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Members of the Jewish community gathered on Saturday at a rally held at Harvard Hillel to show solidarity for Israel in the wake of recent attacks on Israeli civilians in Haida and Jerusalem.
The rally was organized to bring together the Jewish community at a time of great turmoil and confusion, the rally’s sponsors said.
Hillel also issued a statement at the rally composed by six Jewish Chaplains from the Harvard United Ministries. Read out loud, the statement denounced all “deliberate, targeted murder of civilians.”
It reiterated the Hillel position for “peaceful coexistence with a Palestinian people” and asked “fellow Jews” to join in on “support for Israel at this time.”
“We ourselves [the Jewish students], on this very campus, sometimes feel isolated and alone, as Jews whose hearts are bound up with Israel,” reads a portion of the statement.
But Ben Galper said Saturday that, “Jewish life on campus is very vibrant” and that the administration has been, on the whole, “very supportive and understanding.
Dr. Bernard Steinberg, Executive Director of the Harvard Hillel emphasized on Saturday that the Hillel’s role is to act as a “catalyst for student activity and not a center for action.”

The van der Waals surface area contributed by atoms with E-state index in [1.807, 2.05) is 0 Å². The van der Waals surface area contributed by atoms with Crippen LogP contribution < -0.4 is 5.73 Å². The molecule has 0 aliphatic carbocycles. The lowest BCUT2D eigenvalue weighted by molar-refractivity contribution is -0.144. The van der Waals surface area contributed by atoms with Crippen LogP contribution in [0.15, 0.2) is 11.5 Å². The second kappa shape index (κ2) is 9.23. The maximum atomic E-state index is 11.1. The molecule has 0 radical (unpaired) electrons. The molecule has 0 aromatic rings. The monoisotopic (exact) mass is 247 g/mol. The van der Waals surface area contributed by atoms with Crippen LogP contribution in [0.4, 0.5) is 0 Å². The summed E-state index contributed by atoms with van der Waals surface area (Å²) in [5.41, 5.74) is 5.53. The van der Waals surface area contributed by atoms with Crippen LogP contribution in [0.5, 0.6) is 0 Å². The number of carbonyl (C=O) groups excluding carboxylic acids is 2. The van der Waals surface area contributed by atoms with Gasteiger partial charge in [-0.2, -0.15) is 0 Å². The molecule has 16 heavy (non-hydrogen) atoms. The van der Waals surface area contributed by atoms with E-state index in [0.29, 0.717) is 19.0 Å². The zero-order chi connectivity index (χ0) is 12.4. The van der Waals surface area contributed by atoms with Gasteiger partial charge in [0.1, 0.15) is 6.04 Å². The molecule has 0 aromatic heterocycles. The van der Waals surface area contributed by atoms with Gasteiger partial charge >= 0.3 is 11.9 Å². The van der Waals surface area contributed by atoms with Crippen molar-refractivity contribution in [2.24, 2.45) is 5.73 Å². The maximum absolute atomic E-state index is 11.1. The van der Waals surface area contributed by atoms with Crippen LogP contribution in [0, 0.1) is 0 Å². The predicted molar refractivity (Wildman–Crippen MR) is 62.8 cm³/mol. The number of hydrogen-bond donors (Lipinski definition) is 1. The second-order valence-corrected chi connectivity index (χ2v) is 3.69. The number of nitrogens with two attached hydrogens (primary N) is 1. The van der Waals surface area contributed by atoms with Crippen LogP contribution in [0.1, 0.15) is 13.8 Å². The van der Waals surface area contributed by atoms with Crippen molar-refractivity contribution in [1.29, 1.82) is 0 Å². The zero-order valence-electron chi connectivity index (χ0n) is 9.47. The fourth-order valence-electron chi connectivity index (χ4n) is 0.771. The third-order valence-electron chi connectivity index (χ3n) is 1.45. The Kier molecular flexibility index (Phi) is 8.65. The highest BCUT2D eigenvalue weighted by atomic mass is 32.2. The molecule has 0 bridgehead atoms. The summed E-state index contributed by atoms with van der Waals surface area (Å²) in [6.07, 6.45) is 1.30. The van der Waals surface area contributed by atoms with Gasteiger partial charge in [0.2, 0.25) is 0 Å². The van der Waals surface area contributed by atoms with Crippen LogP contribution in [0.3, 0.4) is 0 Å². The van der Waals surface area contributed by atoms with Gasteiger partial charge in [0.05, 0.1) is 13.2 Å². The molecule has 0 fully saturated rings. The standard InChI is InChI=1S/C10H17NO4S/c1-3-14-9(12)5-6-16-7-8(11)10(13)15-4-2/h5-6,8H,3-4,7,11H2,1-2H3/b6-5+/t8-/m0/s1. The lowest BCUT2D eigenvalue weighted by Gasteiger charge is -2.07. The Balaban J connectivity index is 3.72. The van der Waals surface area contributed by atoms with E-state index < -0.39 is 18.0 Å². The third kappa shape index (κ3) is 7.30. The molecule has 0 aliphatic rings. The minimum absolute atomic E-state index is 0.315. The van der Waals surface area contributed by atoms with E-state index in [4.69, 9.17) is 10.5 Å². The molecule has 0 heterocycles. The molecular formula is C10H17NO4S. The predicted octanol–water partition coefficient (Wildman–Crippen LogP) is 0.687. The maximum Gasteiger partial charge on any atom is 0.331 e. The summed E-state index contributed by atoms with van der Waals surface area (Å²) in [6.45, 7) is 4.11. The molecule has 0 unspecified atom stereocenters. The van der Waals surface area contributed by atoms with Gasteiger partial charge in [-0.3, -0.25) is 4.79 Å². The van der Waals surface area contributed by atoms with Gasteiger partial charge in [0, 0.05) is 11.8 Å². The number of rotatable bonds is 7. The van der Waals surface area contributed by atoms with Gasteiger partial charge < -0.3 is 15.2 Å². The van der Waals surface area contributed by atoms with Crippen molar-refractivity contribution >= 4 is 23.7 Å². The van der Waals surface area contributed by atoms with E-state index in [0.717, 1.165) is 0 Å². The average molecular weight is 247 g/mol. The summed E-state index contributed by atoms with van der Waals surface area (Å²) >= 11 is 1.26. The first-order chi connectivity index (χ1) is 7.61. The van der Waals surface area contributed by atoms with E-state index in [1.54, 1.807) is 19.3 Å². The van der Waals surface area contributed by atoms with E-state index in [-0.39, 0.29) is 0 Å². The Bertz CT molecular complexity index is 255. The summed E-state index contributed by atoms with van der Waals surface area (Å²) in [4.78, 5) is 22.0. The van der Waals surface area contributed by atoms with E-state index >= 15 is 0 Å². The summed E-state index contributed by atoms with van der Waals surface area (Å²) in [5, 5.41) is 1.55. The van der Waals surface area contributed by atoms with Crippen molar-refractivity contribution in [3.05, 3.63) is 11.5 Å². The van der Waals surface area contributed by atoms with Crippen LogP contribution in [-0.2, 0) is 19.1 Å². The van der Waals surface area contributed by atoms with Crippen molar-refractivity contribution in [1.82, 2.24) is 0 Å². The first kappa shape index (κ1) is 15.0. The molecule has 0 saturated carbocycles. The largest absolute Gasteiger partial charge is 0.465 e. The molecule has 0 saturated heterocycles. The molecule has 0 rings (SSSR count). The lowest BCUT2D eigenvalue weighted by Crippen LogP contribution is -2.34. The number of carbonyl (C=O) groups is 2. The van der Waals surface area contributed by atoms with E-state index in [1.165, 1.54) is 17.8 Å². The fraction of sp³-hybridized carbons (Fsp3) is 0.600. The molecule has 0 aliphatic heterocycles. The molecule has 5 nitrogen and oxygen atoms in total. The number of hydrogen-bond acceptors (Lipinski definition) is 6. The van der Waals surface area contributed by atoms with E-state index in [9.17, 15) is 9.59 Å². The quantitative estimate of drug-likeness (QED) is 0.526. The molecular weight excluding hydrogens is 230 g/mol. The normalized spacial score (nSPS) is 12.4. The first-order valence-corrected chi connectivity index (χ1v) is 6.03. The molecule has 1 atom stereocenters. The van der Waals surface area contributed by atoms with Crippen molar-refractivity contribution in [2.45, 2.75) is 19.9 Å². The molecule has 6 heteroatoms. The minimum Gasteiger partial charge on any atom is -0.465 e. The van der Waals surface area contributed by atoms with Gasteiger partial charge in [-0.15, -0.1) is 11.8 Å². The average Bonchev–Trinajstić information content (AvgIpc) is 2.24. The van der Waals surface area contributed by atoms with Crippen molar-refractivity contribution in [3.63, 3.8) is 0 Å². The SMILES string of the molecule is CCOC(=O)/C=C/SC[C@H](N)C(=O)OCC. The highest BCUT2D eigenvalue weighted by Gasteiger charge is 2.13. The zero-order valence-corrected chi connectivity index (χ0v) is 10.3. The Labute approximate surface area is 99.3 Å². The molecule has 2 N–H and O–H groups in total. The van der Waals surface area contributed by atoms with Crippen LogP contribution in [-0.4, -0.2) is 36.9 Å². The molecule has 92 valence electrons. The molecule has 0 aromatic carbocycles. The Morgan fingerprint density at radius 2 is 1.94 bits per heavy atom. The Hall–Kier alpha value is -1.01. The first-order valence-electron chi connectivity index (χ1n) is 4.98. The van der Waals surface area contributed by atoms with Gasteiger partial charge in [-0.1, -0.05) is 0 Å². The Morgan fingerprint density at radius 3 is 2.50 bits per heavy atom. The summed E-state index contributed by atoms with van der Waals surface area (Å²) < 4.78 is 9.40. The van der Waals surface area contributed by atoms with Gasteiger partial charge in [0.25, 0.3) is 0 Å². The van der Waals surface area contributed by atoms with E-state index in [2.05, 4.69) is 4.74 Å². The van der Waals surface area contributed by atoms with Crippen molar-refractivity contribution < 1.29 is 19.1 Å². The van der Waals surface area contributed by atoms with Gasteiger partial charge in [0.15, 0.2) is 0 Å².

He said that the rally was a student initiative.
Steinberg said “We want to suspend the brittleness of ideology and explore the human level” of recent violence in Israel.
Steinberg said the Jewish community has specifically tried to reach out to the Islamic community after Sept. 11 events and has made efforts to combat racial profiling.
Steinberg expressed frustration that the “Arab and Muslim community have not expressed solidarity” with the pain of the Jewish people after the murders last week
“This is a mis-characterization” responded Saif I.S. Mohammed ’02, president of the Harvard Islamic Society (HIS).
Mohammed said he was surprised and disappointed that neither he nor the HIS’ United Ministries representative was contacted about the rally beforehand.
But Mohammed emphasized that there is no conflict between the Jewish and Islamic communities on campus.
“Our official position calls for the resumption of the peace process, security and peace for both sides and the condemnation of attacks on innocent civilians,” Mohammed said, similar to Hillel’s public statement issued at the rally.
There was some debate about where to hold the rally.
Organizers hoped to have part of the rally take place in the Yard.
“The original plan was to meet at the steps of the Hillel and march to Memorial Church but we did not give the administration enough notice,” Benjamin Z. Galper ’02, former president of Harvard Hillel, said.
But rally attendee Arielle J. Cohen ’04 said “It was important that the rally was held at Hillel rather than in the Yard because it was more for ourselves...a comfort thing.”
Cohen added that with the various prayers, personal statements, and songs in both Hebrew and English, “There was something for everyone.”
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